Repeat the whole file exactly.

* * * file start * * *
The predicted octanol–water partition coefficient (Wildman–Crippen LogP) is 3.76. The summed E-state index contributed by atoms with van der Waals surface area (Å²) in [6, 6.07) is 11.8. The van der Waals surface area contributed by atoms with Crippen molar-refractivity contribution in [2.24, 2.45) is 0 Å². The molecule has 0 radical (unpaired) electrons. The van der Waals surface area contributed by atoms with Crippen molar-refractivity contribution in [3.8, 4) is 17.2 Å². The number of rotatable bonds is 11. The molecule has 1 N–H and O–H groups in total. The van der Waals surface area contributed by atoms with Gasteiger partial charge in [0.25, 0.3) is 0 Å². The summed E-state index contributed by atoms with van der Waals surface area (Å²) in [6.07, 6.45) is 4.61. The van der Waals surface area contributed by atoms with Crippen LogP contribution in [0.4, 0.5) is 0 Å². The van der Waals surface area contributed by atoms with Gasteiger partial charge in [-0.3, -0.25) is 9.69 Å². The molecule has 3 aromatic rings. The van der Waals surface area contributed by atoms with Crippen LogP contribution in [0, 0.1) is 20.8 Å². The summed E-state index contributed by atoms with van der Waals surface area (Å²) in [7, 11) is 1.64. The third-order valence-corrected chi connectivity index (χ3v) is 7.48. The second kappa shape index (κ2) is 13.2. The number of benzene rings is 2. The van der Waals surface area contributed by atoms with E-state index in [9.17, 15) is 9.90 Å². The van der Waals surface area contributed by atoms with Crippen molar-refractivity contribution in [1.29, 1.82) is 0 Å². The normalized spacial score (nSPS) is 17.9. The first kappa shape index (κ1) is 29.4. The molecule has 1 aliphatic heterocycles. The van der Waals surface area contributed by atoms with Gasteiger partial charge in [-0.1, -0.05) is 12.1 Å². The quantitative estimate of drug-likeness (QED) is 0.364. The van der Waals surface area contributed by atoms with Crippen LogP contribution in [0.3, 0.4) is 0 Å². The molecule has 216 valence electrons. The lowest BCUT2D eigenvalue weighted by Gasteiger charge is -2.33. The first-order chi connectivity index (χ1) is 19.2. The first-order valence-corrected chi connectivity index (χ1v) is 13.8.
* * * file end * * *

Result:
The predicted octanol–water partition coefficient (Wildman–Crippen LogP) is 3.76. The summed E-state index contributed by atoms with van der Waals surface area (Å²) in [6, 6.07) is 11.8. The van der Waals surface area contributed by atoms with Crippen molar-refractivity contribution in [2.24, 2.45) is 0 Å². The molecule has 0 radical (unpaired) electrons. The van der Waals surface area contributed by atoms with Crippen molar-refractivity contribution in [3.8, 4) is 17.2 Å². The number of rotatable bonds is 11. The molecule has 1 N–H and O–H groups in total. The van der Waals surface area contributed by atoms with Gasteiger partial charge in [0.25, 0.3) is 0 Å². The summed E-state index contributed by atoms with van der Waals surface area (Å²) in [6.07, 6.45) is 4.61. The van der Waals surface area contributed by atoms with Crippen LogP contribution in [0.4, 0.5) is 0 Å². The van der Waals surface area contributed by atoms with Gasteiger partial charge in [-0.3, -0.25) is 9.69 Å². The molecule has 3 aromatic rings. The van der Waals surface area contributed by atoms with Crippen LogP contribution in [0, 0.1) is 20.8 Å². The summed E-state index contributed by atoms with van der Waals surface area (Å²) in [7, 11) is 1.64. The third-order valence-corrected chi connectivity index (χ3v) is 7.48. The second kappa shape index (κ2) is 13.2. The number of benzene rings is 2. The van der Waals surface area contributed by atoms with E-state index in [9.17, 15) is 9.90 Å². The van der Waals surface area contributed by atoms with Crippen molar-refractivity contribution in [1.29, 1.82) is 0 Å². The normalized spacial score (nSPS) is 17.9. The first kappa shape index (κ1) is 29.4. The molecule has 1 aliphatic heterocycles. The van der Waals surface area contributed by atoms with Gasteiger partial charge in [-0.1, -0.05) is 12.1 Å². The quantitative estimate of drug-likeness (QED) is 0.364. The van der Waals surface area contributed by atoms with Crippen LogP contribution in [0.3, 0.4) is 0 Å². The molecule has 216 valence electrons. The lowest BCUT2D eigenvalue weighted by Gasteiger charge is -2.33. The first-order chi connectivity index (χ1) is 19.2. The first-order valence-corrected chi connectivity index (χ1v) is 13.8.